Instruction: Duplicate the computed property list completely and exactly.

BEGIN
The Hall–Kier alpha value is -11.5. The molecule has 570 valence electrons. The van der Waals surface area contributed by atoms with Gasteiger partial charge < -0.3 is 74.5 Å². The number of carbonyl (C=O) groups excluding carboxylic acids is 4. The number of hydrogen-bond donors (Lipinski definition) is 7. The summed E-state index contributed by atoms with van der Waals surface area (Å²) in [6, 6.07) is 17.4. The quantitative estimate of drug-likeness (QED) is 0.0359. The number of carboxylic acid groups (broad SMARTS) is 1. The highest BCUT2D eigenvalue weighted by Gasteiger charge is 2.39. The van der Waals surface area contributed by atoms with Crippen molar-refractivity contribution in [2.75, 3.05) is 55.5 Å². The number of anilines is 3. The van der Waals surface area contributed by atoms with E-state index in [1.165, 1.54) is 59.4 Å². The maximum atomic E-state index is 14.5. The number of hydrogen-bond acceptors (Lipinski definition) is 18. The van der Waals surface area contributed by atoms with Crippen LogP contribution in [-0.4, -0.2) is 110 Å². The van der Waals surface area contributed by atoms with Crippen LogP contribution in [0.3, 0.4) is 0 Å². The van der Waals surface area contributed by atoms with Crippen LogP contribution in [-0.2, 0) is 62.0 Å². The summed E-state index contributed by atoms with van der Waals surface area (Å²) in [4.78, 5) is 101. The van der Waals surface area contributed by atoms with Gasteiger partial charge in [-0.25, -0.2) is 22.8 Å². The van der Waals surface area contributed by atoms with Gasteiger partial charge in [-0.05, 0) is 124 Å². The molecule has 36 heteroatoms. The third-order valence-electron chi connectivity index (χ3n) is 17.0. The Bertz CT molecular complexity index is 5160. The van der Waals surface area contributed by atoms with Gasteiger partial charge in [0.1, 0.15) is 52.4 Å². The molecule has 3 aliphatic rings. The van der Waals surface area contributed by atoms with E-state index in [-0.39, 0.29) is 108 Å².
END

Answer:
The Hall–Kier alpha value is -11.5. The molecule has 570 valence electrons. The van der Waals surface area contributed by atoms with Gasteiger partial charge < -0.3 is 74.5 Å². The number of carbonyl (C=O) groups excluding carboxylic acids is 4. The number of hydrogen-bond donors (Lipinski definition) is 7. The summed E-state index contributed by atoms with van der Waals surface area (Å²) in [6, 6.07) is 17.4. The quantitative estimate of drug-likeness (QED) is 0.0359. The number of carboxylic acid groups (broad SMARTS) is 1. The highest BCUT2D eigenvalue weighted by Gasteiger charge is 2.39. The van der Waals surface area contributed by atoms with Crippen molar-refractivity contribution in [2.75, 3.05) is 55.5 Å². The number of anilines is 3. The van der Waals surface area contributed by atoms with E-state index in [1.165, 1.54) is 59.4 Å². The maximum atomic E-state index is 14.5. The number of hydrogen-bond acceptors (Lipinski definition) is 18. The van der Waals surface area contributed by atoms with Crippen LogP contribution in [-0.4, -0.2) is 110 Å². The van der Waals surface area contributed by atoms with Crippen LogP contribution in [0.3, 0.4) is 0 Å². The van der Waals surface area contributed by atoms with Crippen LogP contribution in [-0.2, 0) is 62.0 Å². The summed E-state index contributed by atoms with van der Waals surface area (Å²) in [4.78, 5) is 101. The van der Waals surface area contributed by atoms with Gasteiger partial charge in [-0.25, -0.2) is 22.8 Å². The van der Waals surface area contributed by atoms with Gasteiger partial charge in [-0.05, 0) is 124 Å². The molecule has 36 heteroatoms. The third-order valence-electron chi connectivity index (χ3n) is 17.0. The Bertz CT molecular complexity index is 5160. The van der Waals surface area contributed by atoms with Gasteiger partial charge in [0.1, 0.15) is 52.4 Å². The molecule has 3 aliphatic rings. The van der Waals surface area contributed by atoms with E-state index in [-0.39, 0.29) is 108 Å².